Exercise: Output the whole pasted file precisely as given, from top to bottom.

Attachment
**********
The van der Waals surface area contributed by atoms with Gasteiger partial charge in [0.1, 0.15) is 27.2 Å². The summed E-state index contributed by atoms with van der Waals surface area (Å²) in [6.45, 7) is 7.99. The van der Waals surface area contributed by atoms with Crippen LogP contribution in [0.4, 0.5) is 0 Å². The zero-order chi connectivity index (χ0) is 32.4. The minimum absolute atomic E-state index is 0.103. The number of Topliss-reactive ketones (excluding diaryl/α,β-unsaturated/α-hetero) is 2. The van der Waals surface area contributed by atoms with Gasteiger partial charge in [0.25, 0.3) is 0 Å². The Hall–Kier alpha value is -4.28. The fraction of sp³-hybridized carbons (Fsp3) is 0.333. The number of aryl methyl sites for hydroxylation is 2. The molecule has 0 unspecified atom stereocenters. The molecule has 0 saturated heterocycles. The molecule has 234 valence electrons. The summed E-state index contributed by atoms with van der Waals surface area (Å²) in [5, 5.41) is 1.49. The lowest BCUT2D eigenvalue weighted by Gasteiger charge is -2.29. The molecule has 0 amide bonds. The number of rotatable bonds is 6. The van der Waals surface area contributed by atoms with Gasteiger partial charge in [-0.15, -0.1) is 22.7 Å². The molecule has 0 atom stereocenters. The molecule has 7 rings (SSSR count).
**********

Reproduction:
The van der Waals surface area contributed by atoms with Gasteiger partial charge in [0.1, 0.15) is 27.2 Å². The summed E-state index contributed by atoms with van der Waals surface area (Å²) in [6.45, 7) is 7.99. The van der Waals surface area contributed by atoms with Crippen LogP contribution in [0.4, 0.5) is 0 Å². The zero-order chi connectivity index (χ0) is 32.4. The minimum absolute atomic E-state index is 0.103. The number of Topliss-reactive ketones (excluding diaryl/α,β-unsaturated/α-hetero) is 2. The van der Waals surface area contributed by atoms with Gasteiger partial charge in [0.25, 0.3) is 0 Å². The Hall–Kier alpha value is -4.28. The fraction of sp³-hybridized carbons (Fsp3) is 0.333. The number of aryl methyl sites for hydroxylation is 2. The molecule has 0 unspecified atom stereocenters. The molecule has 0 saturated heterocycles. The molecule has 234 valence electrons. The summed E-state index contributed by atoms with van der Waals surface area (Å²) in [5, 5.41) is 1.49. The lowest BCUT2D eigenvalue weighted by Gasteiger charge is -2.29. The molecule has 0 amide bonds. The number of rotatable bonds is 6. The van der Waals surface area contributed by atoms with Gasteiger partial charge in [-0.15, -0.1) is 22.7 Å². The molecule has 0 atom stereocenters. The molecule has 7 rings (SSSR count).